On January 6, 2020, the Yen hit a 4-year high against the US Dollar (Ex two days during the March 2020 Covid panic) when the mob invaded the Capitol Building in Washington DC. (I have repeatedly referred to that date as an inflection point – the US Dollar Index hit a 3-year low when there was “blood in the streets” and has been higher ever since.)

Last year’s fall in the Yen’s value picked up speed after September when it appeared that US interest rates would be rising relative to Japanese rates. From a technical perspective, the Yen fell through previous support levels around 90, and, from a positioning perspective, speculators were adding to their (substantial) short positions.

Last year, the Euro fell against the USD but steadied in December as European bond yields rose. (German 10-year bund yields rallied from negative 0.4% to nearly zero.)

China – The Real Estate Debt Crisis Continues

70% of household wealth in China is in real estate “investments,” and Chinese real estate looks to be in the dog house. The CCP’s “Common Prosperity” policies are a significant reversal of previous policies and are slowing the economy. Formerly high-flying tech company shares continue to trend lower. China has looked like an over-leveraged accident waiting to happen. With luck, the CCP may succeed in “containing” the damage.

On My Radar

Currencies: I’m intrigued by the Euro’s price action over the past few weeks – it has gone sideways in a very narrow range. I’ve actively traded currencies for over 40 years, and I’ve noticed that 1) trends often go further than seems to “make sense,” 2) the trends often make an abrupt change in direction and, 3) the trends often change direction around the turn of the year.

The current macro environment reminds me of the late 1990s when the red-hot stock market in the USA (the DotCom bubble) was a magnet for global capital. That caused the US Dollar index to rally to a 15-year high. When the stock market (especially the Nasdaq) fell, foreign money (what remained of it) went home, and the Dollar began a multi-year decline.

One of the “reasons” the USD has been rising (especially since September) has been the idea that American interest rate premiums over other currencies would be increasing – that European and Japanese rates would not rise, or if they did, they would lag far behind US rates.

Inflation has been surging higher in Europe but not in Japan. Eurozone bond yields have been rising. Perhaps the ECB will surprise markets and start raising interest rates.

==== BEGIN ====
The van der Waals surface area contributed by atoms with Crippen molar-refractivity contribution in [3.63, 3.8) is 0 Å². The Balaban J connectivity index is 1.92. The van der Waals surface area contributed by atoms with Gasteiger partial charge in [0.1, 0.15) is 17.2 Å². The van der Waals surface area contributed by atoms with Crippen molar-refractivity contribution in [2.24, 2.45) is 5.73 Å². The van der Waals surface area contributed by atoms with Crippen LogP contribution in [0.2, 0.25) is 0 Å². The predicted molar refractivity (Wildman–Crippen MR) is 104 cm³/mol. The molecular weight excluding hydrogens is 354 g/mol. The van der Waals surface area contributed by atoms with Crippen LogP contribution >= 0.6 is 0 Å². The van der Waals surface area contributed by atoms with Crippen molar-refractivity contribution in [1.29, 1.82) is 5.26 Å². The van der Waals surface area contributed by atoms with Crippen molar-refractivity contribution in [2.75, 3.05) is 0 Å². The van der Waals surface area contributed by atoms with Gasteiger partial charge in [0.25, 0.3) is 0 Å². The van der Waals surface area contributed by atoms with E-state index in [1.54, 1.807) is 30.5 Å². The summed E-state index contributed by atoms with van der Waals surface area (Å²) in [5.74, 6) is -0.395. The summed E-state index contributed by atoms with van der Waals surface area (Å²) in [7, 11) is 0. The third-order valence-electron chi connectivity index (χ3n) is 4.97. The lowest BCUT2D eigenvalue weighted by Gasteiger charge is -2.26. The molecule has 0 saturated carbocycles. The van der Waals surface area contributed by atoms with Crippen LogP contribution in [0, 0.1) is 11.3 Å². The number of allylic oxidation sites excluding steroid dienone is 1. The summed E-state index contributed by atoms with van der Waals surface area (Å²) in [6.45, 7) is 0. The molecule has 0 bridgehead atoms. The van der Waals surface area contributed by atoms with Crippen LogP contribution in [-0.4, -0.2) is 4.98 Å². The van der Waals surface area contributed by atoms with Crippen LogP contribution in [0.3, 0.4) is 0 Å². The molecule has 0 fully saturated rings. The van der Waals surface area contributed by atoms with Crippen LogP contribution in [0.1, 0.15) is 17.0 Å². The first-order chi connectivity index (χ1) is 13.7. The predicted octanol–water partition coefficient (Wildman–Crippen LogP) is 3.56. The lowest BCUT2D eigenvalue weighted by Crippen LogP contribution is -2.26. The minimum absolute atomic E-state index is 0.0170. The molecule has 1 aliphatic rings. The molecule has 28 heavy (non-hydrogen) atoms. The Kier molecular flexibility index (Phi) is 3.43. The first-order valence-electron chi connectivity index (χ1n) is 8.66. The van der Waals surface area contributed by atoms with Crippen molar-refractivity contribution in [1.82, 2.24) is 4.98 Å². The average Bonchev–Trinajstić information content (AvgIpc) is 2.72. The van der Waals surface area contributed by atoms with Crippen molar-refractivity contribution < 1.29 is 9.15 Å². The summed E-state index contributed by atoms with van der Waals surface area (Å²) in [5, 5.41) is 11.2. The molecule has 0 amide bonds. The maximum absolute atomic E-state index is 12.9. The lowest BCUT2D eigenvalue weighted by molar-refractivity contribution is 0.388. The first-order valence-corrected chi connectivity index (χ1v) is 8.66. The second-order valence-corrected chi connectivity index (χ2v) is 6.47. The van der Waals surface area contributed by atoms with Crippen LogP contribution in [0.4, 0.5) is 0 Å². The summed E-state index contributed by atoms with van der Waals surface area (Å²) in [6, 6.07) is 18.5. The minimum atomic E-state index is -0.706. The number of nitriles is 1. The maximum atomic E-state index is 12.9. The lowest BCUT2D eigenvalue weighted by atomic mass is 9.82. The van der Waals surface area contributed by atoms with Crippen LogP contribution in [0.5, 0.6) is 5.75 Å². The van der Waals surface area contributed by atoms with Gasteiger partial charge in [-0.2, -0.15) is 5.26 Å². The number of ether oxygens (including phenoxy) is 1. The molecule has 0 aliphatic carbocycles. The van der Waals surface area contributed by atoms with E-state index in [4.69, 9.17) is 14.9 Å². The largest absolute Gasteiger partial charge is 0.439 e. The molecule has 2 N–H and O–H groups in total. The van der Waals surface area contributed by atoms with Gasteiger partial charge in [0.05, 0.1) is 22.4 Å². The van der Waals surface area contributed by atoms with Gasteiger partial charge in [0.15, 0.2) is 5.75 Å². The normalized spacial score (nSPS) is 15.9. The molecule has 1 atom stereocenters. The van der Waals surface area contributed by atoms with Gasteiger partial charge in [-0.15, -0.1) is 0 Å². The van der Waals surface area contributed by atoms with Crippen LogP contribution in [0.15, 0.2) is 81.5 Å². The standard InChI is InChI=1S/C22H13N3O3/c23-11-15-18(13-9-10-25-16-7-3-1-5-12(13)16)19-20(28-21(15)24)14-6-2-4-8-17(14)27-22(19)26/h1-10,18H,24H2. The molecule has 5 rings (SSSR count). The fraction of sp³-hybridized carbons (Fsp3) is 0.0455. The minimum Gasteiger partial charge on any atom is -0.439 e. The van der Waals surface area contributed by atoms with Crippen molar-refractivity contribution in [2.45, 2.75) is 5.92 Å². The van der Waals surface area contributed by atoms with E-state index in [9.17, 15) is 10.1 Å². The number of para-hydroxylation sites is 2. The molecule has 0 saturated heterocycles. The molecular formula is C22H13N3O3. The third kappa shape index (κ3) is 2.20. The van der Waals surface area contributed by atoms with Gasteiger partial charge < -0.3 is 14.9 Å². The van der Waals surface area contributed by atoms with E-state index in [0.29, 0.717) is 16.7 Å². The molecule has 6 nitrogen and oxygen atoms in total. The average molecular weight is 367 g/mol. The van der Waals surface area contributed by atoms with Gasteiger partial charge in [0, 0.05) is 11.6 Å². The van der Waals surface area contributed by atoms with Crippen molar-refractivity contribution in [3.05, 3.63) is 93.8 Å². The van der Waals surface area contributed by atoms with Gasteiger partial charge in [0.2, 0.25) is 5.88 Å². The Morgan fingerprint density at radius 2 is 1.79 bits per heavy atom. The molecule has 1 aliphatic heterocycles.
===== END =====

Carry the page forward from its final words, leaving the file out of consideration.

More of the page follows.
I can imagine some European capital taking profits in the US equity markets and returning home – putting a bid in the Euro. If the Euro starts to rise against the USD, other currencies might follow suit, even the Yen, and gold would likely catch a bid if the USD weakens.

At this point, this is “just an idea,” and I will be watching price action for confirmation. (I’m currently long the Euro, but only small size; if it starts to rally, I’ll try to buy more.)

The caveat here is that if the equity markets start to fall hard, then the USD will likely get a “safety” bid as it did during the early days of the Covid crisis.

Stocks: Last week, I wrote that I expected a severe break in the stock markets sometime soon, perhaps starting as early as this week. The DJIA, the S+P and the VTI (Vanguard Total Stock Market ETF) all made new highs early this week but tumbled Wednesday to Friday as interest rates soared. (Positioning risk also contributed to this week’s fall – being long the American stock market is the most crowded trade in the world.)

I don’t anticipate a nasty break like the March 2020 Covid panic (unless we get a geopolitical shock). Still, I could see a “rotation” between sectors with a trend away from “speculative” and towards “value.” That alone would let some “air” out of the major indices.

My long-time friend, Bob Hoye, likes to remind me that the “real” reason that markets could take a tumble is because speculators (who’ve had a GREAT run) get exhausted. I agree!

Some analysts believe that the Fed’s willingness to fight inflation will “cave” quickly if the stock market tumbles. (If past is prologue, they might be right.) But I’ve written many times over the years that the Fed “knows” that their policies have amplified “inequality” in America, and the “strike” on the “Fed put” might be a lot lower than some shareholders expect.

So – how “political” is the Fed? Biden’s popularity is low, and political pundits tell us that the Dems may lose both the House and the Senate in the mid-terms. Consider this: only ~50% of all Americans own shares directly (not counting shares that pension funds may hold on their behalf), but the wealthiest 10% of the population own more than 80% of all publicly traded shares.

Inflation, especially in things like food and shelter, is a HOT political issue, and it hits “non-shareholders” far harder than it hits “shareholders.” Given that there are a “LOT” of voters who don’t own any shares, the Dems current political calculus might be, “kill inflation, even if it means the stock market takes a hit.”

My Short Term Trading

I began this week short WTI and long Euro, but I was stopped for small losses on both early in the week.

I began shorting the stock market on Monday, creating small gains and losses. On Tuesday, I shorted both the Nasdaq and the S+P. I covered the Nasdaq late Tuesday for a small profit; but stayed with the S+P until Thursday, earning ~100 points.

On Friday, I bought the S+P (looking for a bounce) but was stopped for a slight loss. I rebought the market later in the day (still only looking for a bounce), and I have stayed with that trade into the weekend.